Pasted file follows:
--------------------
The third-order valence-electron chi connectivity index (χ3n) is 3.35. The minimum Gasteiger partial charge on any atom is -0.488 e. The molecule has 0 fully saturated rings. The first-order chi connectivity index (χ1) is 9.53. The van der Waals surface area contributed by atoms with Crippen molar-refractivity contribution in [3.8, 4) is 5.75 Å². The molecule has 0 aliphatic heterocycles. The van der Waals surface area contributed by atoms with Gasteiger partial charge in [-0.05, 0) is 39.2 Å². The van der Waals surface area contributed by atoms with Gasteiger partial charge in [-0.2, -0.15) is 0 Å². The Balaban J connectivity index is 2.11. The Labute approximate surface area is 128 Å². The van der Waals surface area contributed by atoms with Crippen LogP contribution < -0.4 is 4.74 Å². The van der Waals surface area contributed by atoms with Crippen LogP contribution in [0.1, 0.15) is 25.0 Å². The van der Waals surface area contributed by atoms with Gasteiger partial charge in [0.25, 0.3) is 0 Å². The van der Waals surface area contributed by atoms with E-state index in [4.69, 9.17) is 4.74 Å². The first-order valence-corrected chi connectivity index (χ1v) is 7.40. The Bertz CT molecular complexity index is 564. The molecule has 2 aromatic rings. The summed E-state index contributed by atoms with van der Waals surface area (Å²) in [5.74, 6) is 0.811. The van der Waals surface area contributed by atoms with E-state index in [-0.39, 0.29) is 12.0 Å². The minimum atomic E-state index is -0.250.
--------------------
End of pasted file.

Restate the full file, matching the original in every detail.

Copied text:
The third-order valence-electron chi connectivity index (χ3n) is 3.35. The minimum Gasteiger partial charge on any atom is -0.488 e. The molecule has 0 fully saturated rings. The first-order chi connectivity index (χ1) is 9.53. The van der Waals surface area contributed by atoms with Crippen molar-refractivity contribution in [3.8, 4) is 5.75 Å². The molecule has 0 aliphatic heterocycles. The van der Waals surface area contributed by atoms with Gasteiger partial charge in [-0.05, 0) is 39.2 Å². The van der Waals surface area contributed by atoms with Gasteiger partial charge in [-0.2, -0.15) is 0 Å². The Balaban J connectivity index is 2.11. The Labute approximate surface area is 128 Å². The van der Waals surface area contributed by atoms with Crippen LogP contribution < -0.4 is 4.74 Å². The van der Waals surface area contributed by atoms with Crippen LogP contribution in [0.1, 0.15) is 25.0 Å². The van der Waals surface area contributed by atoms with Gasteiger partial charge in [0.25, 0.3) is 0 Å². The van der Waals surface area contributed by atoms with E-state index in [4.69, 9.17) is 4.74 Å². The first-order valence-corrected chi connectivity index (χ1v) is 7.40. The Bertz CT molecular complexity index is 564. The molecule has 2 aromatic rings. The summed E-state index contributed by atoms with van der Waals surface area (Å²) in [5.74, 6) is 0.811. The van der Waals surface area contributed by atoms with E-state index in [-0.39, 0.29) is 12.0 Å². The minimum atomic E-state index is -0.250.